Zach Lowe, the ESPN reporter who broke the story of this weeks’s big trade — Jahlil Okafor, Nik Stauskas and a 2019 pick for Trevor Booker — said on his podcast Friday he thinks that the pick is what most appealed to Sean Marks ... not the 6’11” center.
“I don’t think the Nets make this trade for Jahlil Okafor. I think they make it for the second round pick,” said Lowe on his podcast. “Okafor is fine; it's a flyer. Due to weird NBA rules, other teams are actually able to outbid the Nets for Okafor in free agency.”
It is true that Marks has gone out of his way to add second rounders to his war chest.
Billy King not only left the Nets bereft of first rounders, he also traded away virtally all their second rounders. When Marks arrived, Nets had no control over their own first round picks through 2018 and no second round picks through 2020.
Since then, Marks traded for a first rounder that became Jarrett Allen, and traded into the second in the 2016 (Isaiah Whitehead) draft. He has also acquired three others: one in the Pacers trade, one in Raptors trade and now one in the 76ers trade. Furthermore, consider that he used a second rounder to draft-and-stash Aleksandar Vezenkov, acquired from the Celtics. He seems to value second rounders, and why not?
The NBA has found a number of valuable second rounders in the last few years. Malcolm Brogdan became the first second rounder to win the Rookie of the Year last season. The Nets have four former second rounders in their rotation: Spencer Dinwiddie, Allen Crabbe, Quincy Acy and Joe Harris.
Still, an argument can be made that Okafor himself is what you might call a “pick equivalent.” Turning 22 next week, Okafor is younger than 22 of the 60 players drafted in the 2017 NBA Draft (D’Angelo Russell is younger than 29 of the 60). If he hadn’t come out after his freshman year, he’d be a senior at Duke.
Lowe described the pick as likely no higher than 40th. It’s the Knicks 2019 pick, traded to Philly in 2014 as compensation for the Sixers taking on Travis Outlaw’s contract in a salary dump.
“One of the best things about the NBA is when you have a random 2019 second round pick. The Knicks are okay this year. They're around .500,” Lowe said. “They'll probably be okay next year to one degree or another. That could be pretty good next year. So this could be the 40th pick, could be the 50th pick the 48th pick, but that's what the Nets wanted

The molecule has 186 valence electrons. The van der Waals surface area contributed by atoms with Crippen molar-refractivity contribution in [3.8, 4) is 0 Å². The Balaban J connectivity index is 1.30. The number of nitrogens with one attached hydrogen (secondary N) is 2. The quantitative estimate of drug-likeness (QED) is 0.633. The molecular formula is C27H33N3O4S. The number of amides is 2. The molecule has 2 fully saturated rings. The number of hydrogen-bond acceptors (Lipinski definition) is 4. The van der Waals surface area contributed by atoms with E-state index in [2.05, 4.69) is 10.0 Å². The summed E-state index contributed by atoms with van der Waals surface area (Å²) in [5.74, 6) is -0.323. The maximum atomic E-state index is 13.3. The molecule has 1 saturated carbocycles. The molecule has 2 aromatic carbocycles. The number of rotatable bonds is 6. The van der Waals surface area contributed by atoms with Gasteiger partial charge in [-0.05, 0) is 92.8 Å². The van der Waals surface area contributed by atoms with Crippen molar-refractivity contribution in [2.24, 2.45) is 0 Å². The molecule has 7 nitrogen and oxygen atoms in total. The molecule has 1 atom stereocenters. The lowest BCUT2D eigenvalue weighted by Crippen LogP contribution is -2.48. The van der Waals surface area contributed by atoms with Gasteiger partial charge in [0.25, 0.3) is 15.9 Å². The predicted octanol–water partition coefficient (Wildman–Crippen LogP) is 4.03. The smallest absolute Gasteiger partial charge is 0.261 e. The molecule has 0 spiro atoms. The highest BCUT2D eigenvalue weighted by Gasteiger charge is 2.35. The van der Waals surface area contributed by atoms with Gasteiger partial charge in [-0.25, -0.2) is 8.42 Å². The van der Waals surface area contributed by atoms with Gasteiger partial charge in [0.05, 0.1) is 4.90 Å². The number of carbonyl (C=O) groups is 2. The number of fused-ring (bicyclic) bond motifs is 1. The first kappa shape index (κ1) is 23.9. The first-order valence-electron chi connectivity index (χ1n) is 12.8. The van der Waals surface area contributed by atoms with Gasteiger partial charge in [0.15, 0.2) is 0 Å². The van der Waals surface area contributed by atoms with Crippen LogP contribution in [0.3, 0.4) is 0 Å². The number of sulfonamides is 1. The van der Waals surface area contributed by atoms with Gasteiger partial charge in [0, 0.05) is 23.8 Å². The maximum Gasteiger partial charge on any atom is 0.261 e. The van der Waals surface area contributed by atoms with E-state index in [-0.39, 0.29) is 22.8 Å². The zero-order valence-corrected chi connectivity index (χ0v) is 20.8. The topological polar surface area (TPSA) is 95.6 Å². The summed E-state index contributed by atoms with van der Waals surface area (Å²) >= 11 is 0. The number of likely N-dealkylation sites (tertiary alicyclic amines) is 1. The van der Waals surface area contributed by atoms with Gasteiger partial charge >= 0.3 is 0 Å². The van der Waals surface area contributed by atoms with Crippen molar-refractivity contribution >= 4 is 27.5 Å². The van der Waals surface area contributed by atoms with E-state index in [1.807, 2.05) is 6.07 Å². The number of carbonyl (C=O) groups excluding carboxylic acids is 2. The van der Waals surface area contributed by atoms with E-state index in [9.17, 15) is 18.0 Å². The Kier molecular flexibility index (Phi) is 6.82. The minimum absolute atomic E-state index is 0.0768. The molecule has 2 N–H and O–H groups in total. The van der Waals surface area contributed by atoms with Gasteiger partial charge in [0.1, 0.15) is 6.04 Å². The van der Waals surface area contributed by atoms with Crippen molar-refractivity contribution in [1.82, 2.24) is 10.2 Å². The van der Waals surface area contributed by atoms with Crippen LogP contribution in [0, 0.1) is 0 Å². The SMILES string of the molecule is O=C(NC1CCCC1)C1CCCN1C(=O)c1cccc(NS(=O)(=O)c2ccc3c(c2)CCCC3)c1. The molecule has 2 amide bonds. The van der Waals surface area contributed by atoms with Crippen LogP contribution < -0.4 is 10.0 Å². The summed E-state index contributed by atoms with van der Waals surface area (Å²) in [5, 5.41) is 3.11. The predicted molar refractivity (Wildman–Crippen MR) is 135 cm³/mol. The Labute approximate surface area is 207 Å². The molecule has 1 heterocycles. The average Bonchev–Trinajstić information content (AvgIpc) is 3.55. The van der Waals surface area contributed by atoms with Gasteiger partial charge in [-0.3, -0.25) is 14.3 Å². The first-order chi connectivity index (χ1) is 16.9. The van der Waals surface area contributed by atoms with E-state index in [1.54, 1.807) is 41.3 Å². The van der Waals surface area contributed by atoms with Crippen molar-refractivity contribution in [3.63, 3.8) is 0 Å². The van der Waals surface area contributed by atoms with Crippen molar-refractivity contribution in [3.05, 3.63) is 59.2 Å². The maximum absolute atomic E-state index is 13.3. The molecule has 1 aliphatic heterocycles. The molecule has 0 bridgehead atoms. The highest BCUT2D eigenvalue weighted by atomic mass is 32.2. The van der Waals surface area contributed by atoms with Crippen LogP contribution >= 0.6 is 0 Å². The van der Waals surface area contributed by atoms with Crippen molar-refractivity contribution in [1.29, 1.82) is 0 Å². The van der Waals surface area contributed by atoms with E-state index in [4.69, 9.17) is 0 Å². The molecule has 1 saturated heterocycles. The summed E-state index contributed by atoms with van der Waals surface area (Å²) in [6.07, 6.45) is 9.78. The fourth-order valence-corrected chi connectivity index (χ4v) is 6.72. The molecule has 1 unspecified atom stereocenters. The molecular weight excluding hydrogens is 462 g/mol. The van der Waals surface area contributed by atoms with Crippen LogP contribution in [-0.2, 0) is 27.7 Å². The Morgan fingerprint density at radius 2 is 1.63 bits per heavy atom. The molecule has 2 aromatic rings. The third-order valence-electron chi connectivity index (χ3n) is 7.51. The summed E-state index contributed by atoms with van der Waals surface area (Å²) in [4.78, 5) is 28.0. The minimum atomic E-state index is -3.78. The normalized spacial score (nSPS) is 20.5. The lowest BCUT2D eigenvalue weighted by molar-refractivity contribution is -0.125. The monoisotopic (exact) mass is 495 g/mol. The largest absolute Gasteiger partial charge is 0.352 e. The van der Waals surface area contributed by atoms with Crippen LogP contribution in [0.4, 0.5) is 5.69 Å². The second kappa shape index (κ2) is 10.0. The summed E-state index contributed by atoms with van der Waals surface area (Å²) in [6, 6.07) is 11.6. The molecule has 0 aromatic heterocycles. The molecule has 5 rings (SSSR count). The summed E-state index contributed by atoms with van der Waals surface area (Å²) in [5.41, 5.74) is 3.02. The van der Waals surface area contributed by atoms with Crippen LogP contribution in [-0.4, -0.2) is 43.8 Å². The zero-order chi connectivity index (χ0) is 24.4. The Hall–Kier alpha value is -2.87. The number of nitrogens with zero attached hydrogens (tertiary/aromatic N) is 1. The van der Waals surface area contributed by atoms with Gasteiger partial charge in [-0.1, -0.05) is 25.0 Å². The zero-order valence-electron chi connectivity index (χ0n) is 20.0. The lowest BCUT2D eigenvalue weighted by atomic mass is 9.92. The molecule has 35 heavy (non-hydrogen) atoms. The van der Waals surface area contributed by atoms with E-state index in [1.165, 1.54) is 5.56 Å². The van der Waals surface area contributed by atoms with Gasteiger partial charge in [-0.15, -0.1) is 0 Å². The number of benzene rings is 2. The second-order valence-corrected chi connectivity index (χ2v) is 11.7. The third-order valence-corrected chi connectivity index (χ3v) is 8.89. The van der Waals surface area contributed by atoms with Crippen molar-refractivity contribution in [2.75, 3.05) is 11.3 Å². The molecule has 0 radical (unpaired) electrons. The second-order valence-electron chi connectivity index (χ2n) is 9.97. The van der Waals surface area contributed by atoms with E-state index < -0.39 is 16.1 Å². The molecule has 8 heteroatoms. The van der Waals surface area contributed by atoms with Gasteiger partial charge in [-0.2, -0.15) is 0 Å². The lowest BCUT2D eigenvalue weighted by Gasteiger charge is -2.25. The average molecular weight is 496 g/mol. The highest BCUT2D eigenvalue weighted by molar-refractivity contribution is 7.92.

“I think that’s the reason the Nets did the trade, more than Okafor.”
Marks referred to the pick when speaking to reporters on Thursday, noting the need to “replenish” draft assets.
“We get the opportunity to look at two young guys. We get a pick! Replenish some of the assets that we need and move forward with these guys,” he told the reporters.
Lowe also said that he thinks that the odd rule that limits the Nets to signing Okafor to a one-year deal for $6.2 million shouldn’t be an issue for the Nets. He said he believes the chances that Okafor will be a Net next season is 50-50 but again said he believes the pick is the thing.
“Actually, I don't think that's going to be a problem for them because I don't think any team is going to break the bank for Jahlil Okafor unless he goes absolutely bananas in the last 50+ games of the season. I think they wanted that pick!”
ESPN analyst Kevin Arnowitz, Lowe’s guest, said he believes Trevor Booker is the key piece in the deal in that it represents a “win now move for the Sixers.” He also is down about Okafor’s prospects in the changing NBA, essentially agreeing with Lowe.
“I actually think Booker is the best player in the trade. It prompts the question: What can you do with a big man that doesn’t have profound range, and doesn’t defend, and you know is good for a few post ups here and there, and I think the answer is in the modern NBA, that role is Greg Monroe now.
“What can you do with Okafor? And that’s not to bag on Okafor, I mean he’s got some skills, 15 years ago he would have been a far more useful player than he is today, but I’m just kind of overcome and this season it’s been hit home even harder. What do you do with that guy? Is that a guy who can play a meaningful minute in a playoff series against any team that has an inclination to play faster and smaller?”
Lowe said there’s a way for Okafor to prove his worth, comparing his game to that of Enes Kanter of the Knicks.
“He’s a beast, and Okafor has to be a beast. He has to get offensive rebounds and he has to just get to the basket all the time. And actually when he first got the league, his back-to-the basket game wasn’t the most interesting part of his game to me, it was his face-up game. He had this little proto-Demarcus Cousins-like gimme-the-ball at the nail or even the three point and I can drive, kind of bully-ball my way to the rim.”
Of course, no one has really seen Okafor since the middle of last March. So it’s hard to tell if he’s made any progress with his game, become more mature in his attitude to the game and life.
But Lowe and Arnowitz are right. Whether Okafor is in Brooklyn next season, the pick Philly gave up will be. Stay tuned.